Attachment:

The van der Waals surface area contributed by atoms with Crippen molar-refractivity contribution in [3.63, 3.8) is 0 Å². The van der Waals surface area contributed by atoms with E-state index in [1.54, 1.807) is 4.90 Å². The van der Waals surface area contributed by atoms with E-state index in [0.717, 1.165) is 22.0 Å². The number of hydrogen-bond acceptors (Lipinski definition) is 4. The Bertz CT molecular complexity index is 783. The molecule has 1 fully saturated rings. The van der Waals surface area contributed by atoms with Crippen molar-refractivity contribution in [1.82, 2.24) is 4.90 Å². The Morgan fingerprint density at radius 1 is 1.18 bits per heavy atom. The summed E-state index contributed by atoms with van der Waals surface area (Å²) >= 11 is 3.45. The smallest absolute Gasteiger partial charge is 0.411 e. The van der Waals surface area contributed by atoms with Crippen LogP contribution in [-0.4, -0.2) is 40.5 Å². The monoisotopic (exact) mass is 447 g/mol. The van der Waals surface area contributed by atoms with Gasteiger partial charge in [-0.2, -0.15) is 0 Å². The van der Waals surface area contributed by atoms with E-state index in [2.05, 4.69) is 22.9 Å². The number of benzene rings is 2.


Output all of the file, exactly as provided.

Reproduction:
The van der Waals surface area contributed by atoms with Crippen molar-refractivity contribution in [3.63, 3.8) is 0 Å². The van der Waals surface area contributed by atoms with E-state index in [1.54, 1.807) is 4.90 Å². The van der Waals surface area contributed by atoms with E-state index in [0.717, 1.165) is 22.0 Å². The number of hydrogen-bond acceptors (Lipinski definition) is 4. The Bertz CT molecular complexity index is 783. The molecule has 1 fully saturated rings. The van der Waals surface area contributed by atoms with Crippen molar-refractivity contribution in [1.82, 2.24) is 4.90 Å². The Morgan fingerprint density at radius 1 is 1.18 bits per heavy atom. The summed E-state index contributed by atoms with van der Waals surface area (Å²) >= 11 is 3.45. The smallest absolute Gasteiger partial charge is 0.411 e. The van der Waals surface area contributed by atoms with Crippen LogP contribution in [-0.4, -0.2) is 40.5 Å². The monoisotopic (exact) mass is 447 g/mol. The van der Waals surface area contributed by atoms with Gasteiger partial charge in [-0.2, -0.15) is 0 Å². The van der Waals surface area contributed by atoms with E-state index in [2.05, 4.69) is 22.9 Å². The number of benzene rings is 2.